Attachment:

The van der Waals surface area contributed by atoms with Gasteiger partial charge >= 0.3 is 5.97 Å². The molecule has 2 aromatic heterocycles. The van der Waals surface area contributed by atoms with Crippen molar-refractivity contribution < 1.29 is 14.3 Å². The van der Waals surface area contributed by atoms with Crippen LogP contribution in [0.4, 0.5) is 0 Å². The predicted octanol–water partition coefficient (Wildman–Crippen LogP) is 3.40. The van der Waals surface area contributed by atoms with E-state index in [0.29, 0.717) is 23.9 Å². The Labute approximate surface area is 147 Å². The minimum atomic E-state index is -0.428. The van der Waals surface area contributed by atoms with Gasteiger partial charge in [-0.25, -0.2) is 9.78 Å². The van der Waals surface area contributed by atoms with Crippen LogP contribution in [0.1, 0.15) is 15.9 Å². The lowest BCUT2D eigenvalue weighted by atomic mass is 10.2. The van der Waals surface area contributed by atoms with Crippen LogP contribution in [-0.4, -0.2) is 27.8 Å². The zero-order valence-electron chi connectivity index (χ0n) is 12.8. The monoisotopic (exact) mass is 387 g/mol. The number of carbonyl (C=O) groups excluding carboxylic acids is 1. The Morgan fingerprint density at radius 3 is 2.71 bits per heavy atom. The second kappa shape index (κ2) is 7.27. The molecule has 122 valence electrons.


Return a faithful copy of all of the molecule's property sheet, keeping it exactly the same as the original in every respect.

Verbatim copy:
The van der Waals surface area contributed by atoms with Gasteiger partial charge >= 0.3 is 5.97 Å². The molecule has 2 aromatic heterocycles. The van der Waals surface area contributed by atoms with Crippen molar-refractivity contribution < 1.29 is 14.3 Å². The van der Waals surface area contributed by atoms with Crippen LogP contribution in [0.4, 0.5) is 0 Å². The predicted octanol–water partition coefficient (Wildman–Crippen LogP) is 3.40. The van der Waals surface area contributed by atoms with E-state index in [0.29, 0.717) is 23.9 Å². The Labute approximate surface area is 147 Å². The minimum atomic E-state index is -0.428. The van der Waals surface area contributed by atoms with Gasteiger partial charge in [-0.25, -0.2) is 9.78 Å². The van der Waals surface area contributed by atoms with Crippen LogP contribution in [0.1, 0.15) is 15.9 Å². The lowest BCUT2D eigenvalue weighted by atomic mass is 10.2. The van der Waals surface area contributed by atoms with Crippen LogP contribution in [-0.4, -0.2) is 27.8 Å². The zero-order valence-electron chi connectivity index (χ0n) is 12.8. The monoisotopic (exact) mass is 387 g/mol. The number of carbonyl (C=O) groups excluding carboxylic acids is 1. The Morgan fingerprint density at radius 3 is 2.71 bits per heavy atom. The second kappa shape index (κ2) is 7.27. The molecule has 122 valence electrons.